Assessing the current progress of open banking

Open banking has come a long way in just five years, establishing itself as a key driver of innovation within finance. But do consumers know what it means?

Open banking refers to the concept of consumers granting third-party app developers access to their transactional information, usually from their bank, directly through an API. This then allows the fintech ecosystem to build out more value, creating tools that support those customers through their daily lives and bring meaningful insights to their banking data.

Open banking has been around as a concept for several decades, but it has only come to life in practice in the last couple of years. In fact, it may have reached mainstream status at just the right time. According to Constanza Castro Feijoo, Stakeholder Engagement Manager at the Open Banking Implementation Entity (OBIE), open banking in the UK – one of the pioneering markets for it – has only been around since 2018 and it took two years to get the standard live.

Like most things in fintech, it began relatively slowly. After 1mn people had started using open banking in their daily lives, it took a year until the industry reached the 2mn people mark. Yet it took only 3 months for open banking to accumulate its latest million customers, going from 5mn to 6mn users. Today, there are 6.6mn users of open banking technologies in the UK, with 90% of banks adopting the standard and offering this service to their customers. Over 250 fintechs have joined the open banking ecosystem and there are regularly 1bn API calls a month involved in facilitating the technology, Castro Feijoo says.

Part of the reason for this success is that regulators and government agencies have got on board with open banking early, recognising its potential to completely reshape the banking landscape. In the UK, open banking was initially mandated to the nine banks who, together, offer 85% of all business and personal current accounts – but of course, since those days, the sector has surpassed all regulatory minima. According to Grand View Research, the size of the global open banking market is expected to grow to over USD$135bn by 2030.

Open banking is still learning, still tweaking

“We’re still learning and we’re finding things we need to improve as we go,” says Nicole Green, VP Product Strategy and Operations at Yapily, summing up the current juncture that open banking finds itself at. “That’s where we are as an industry – we’re a teenager maybe, if we wanted to age ourselves. We’re going through that awkward stage.”

Broad adoption and rapid acceleration inevitably mean challenges along the way: Green acknowledges that, with open banking being so dynamic and constantly evolving, there are bound to be pitfalls and obstacles. But when done correctly, open banking has the power to improve the banking relationship from three different sides.

Green thinks of the beneficiaries of open banking as three distinct groups. There’s the fintech players within the ecosystem itself, who bring new open banking solutions to market and have created whole businesses based on this new approach. Then there’s the businesses who are able to consume these products and create more personalised financial products for customers – like affordability or credit assessments that can improve financial inclusivity, or payment products that can eliminate chargebacks and reduce the cost. The final, and perhaps most important, group is the customers themselves: they get the benefits of all of these products, which can potentially have meaningful impacts on their financial security.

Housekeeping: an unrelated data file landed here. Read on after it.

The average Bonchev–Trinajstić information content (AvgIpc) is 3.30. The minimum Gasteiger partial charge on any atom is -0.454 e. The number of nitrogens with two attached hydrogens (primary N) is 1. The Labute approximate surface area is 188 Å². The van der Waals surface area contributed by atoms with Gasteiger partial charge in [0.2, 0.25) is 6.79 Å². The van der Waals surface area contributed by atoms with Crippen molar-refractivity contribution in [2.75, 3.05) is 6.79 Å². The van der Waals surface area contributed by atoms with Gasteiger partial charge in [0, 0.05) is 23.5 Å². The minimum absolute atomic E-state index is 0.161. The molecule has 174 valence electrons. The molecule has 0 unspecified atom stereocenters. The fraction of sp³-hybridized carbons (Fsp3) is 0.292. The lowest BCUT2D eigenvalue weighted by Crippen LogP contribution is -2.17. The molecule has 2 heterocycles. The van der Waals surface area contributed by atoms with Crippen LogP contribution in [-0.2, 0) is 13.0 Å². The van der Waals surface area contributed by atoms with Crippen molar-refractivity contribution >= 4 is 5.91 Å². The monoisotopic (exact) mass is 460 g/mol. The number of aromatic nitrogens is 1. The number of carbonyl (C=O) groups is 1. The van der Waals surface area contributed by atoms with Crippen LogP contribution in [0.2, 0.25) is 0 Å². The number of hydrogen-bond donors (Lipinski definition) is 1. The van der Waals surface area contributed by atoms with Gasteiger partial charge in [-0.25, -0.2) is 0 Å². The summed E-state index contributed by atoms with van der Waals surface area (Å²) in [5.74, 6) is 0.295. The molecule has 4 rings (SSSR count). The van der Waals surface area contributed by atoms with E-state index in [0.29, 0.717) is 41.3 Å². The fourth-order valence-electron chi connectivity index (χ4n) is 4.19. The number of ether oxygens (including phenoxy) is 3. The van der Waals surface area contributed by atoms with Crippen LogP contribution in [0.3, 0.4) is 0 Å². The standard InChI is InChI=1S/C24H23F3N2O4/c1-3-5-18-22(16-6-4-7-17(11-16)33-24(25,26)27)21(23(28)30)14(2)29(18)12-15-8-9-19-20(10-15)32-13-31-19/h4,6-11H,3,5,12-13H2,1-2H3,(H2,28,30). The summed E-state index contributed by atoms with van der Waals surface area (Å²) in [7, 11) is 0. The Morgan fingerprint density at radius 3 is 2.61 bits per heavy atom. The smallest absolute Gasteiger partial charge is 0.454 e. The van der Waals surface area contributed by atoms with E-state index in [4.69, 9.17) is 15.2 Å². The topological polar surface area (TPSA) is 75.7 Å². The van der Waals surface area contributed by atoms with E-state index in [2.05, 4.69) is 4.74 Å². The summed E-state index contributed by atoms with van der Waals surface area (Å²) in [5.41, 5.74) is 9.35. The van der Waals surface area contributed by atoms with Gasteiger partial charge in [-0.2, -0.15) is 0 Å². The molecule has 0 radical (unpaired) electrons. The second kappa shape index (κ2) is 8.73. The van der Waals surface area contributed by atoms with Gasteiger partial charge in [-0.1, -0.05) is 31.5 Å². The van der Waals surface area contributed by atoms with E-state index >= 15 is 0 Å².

Yapily published a report towards the end of last year that cited the cost-of-living crisis, driven by high inflation and interest rates and rising energy costs, as a major source of concern for 95% of people. This is an area where open banking could have a really positive impact on consumers’ lives. According to the report, around two-thirds of respondents had started using new financial tools for the first time to help them budget, manage their bills or check their credit score.

Do people need to understand the term ‘open banking’?

Despite these promising signals for adoption, Yapily’s survey also raises a potentially detrimental side-effect of open banking’s meteoric rise to success. It found that 52% of ordinary consumers have not heard of the term ‘open banking’, despite an increasing number of people enjoying financial tools that rely on it. So is it important that consumers are educated about open banking and understand what’s involved ‘under the hood’, so to speak?

Rolands Mesters, CEO and Co-Founder at Nordigen, believes that it’s important for consumers to understand that open banking is a trustworthy technology. “The early adopters need to be sure that nothing funky is going to happen with their most precious assets,” he says. But this doesn’t mean they have to call it the same thing that industry calls it. After all, few people understand the wires and the signals that happen behind an ATM, but they know what it’s for – and, crucially, they know how to use it.

“The further we go into adoption, the less open banking as a name is going to matter,” Mesters explains. “Today, for example, when we’re making payments, we’re not really thinking about what sort of payments there are. We tend not to wonder whether paying with your phone on a counter is a card payment or not. It is and it isn’t. Open banking hopefully gets to that scale, and the faster it gets to that scale the better. At that scale, it really doesn’t matter how many people know what open banking means and what it is.”


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